Legendary coaches speaks out on tragedy

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    The tragic Newtown, Connecticut massacre where a heavily armed man walked into Sandy Hook Elementary School and within a couple minutes, killed 26 people – 20 of them children, is seemingly having a lasting effect on the consciousness of caring Americans.

    Following legendary college coach Jim Boeheim’s third-ranked Syracuse Orange’s 72-68 victory over Detroit in the Gotham Classic, thus becoming only the third Division I men’s coach to win 900.

    Boeheim, 68 and in his 37th year at his alma mater, is 900-304 and joined an elite fraternity. Mike Krzyzewski (936) and Bob Knight (902) are the only other men’s Division I coaches to win that many games.

    It was a sobering end to what was a memorable evening for Syracuse basketball. Boeheim quickly put his landmark achievement behind him as his thoughts in the postgame press conference moved to the re-occurening mass shootings that are engulfing America,

    “To me, it’s just a number,” said Boeheim, whose first victory was against Harvard in 1976. “If I get 900, have I got to get more? That’s why maybe it’s just not that important to me because to me it’s just a number, and the only number that matters is how this team does.

    With his wife, Juli, looking on at the postgame press conference and his young children close by, Syracuse coach Boeheim’s final remarks were not about his milestone 900th career victory.

    Instead, he was thinking about the Newtown victims.

    “If we cannot get the people who represent us to do something about firearms, we are a sad, sad society,” Boeheim said. “If one person in this world, the NRA president, anybody, can tell me why we need assault weapons with 30 shots — this is our fault if we don’t go out there and do something about this. If we can’t get this thing done, I don’t know what kind of country we have.”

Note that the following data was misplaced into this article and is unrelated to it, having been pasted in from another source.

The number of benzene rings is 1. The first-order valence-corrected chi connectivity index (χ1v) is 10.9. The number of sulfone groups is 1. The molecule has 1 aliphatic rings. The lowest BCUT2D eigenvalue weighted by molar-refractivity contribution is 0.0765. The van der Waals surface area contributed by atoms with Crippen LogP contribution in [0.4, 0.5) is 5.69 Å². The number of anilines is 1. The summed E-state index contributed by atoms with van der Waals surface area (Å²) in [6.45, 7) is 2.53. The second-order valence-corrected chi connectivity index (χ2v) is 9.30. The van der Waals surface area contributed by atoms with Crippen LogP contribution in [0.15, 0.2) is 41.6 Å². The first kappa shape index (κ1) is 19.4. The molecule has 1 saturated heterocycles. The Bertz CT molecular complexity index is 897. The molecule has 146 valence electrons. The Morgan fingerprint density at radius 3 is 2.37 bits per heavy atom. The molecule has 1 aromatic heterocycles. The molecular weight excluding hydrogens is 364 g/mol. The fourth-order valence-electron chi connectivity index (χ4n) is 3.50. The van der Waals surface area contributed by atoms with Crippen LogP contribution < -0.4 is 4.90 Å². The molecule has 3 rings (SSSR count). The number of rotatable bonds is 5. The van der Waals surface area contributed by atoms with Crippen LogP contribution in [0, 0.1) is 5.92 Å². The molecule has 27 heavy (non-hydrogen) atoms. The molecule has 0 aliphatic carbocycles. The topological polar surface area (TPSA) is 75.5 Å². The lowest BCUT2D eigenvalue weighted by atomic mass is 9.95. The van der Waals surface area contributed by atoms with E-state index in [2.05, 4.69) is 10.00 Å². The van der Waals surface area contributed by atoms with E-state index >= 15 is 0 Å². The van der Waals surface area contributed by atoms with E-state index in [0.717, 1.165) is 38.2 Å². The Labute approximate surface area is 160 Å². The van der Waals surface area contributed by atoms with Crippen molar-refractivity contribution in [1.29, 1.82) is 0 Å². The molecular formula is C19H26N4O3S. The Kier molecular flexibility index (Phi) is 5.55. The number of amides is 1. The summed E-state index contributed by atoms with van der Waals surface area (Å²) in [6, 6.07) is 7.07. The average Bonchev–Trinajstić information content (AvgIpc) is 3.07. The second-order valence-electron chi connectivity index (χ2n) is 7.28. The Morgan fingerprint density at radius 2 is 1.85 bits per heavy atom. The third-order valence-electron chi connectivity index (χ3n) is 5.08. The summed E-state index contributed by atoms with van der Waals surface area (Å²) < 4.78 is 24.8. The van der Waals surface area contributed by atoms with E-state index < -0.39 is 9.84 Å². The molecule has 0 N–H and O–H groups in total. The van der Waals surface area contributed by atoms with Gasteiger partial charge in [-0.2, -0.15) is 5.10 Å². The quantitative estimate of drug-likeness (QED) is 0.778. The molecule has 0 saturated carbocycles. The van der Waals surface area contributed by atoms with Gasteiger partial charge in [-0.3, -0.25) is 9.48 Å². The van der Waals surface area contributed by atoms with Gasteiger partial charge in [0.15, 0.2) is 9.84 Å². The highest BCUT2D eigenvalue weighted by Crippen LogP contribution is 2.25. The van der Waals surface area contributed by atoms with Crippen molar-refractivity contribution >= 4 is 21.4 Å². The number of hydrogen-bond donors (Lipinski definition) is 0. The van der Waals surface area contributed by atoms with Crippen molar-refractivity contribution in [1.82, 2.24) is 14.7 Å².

Boeheim was not along, following first-year Winthrop basketball coach Pat Kelsey Eagles’ 65-55 loss to No. 7 Ohio State he spoke about last week’s school shootings in Newtown, Conn.

    Using his postgame press conference following the his team’s loss to Ohio State, Kelsey during the press conference, spoke passionately about the need for people to “stand up” and keep the United States the “Greatest Country. Ever.” He challenged national leaders to bring about changes necessary to prevent future tragedies.

    Kelsey told reporters: “When I walked into the press conference, I had never been in a chair with a microphone in front of me with that many cameras. Something came over me. I don’t know if it was divine intervention or what, but it struck me that I had a platform that very few people in the world have.”

    He expressed thanks for having the ability to go home and kiss his daughters, ages 4 and 5, who are barely younger than the youngest Newtown victims.

    “Parents, teachers, rabbis, priests, coaches, everybody needs to step up,” Kelsey said. “This has to be a time for change.. And I know this microphone’s powerful right now, because we’re playing the fourth-best team in the country.”

    Such a strong statement from the first-year coach of a mid-major university took some people by surprise, but longtime Elder coach Joe Schoenfeld said that type of talk is part of what makes Kelsey a respected coach and humanitarian.

    “He’s a servant-leader. He’s not afraid to lead, but he’s leading to try and help other people,” Schoenfeld said. “He does a lot of nice things for people, often behind the scenes, and this time just happened to be in front of the camera.”

    Leland Stein can be reached at lelstein3@aol.com or Twitter @LelandSteinIII

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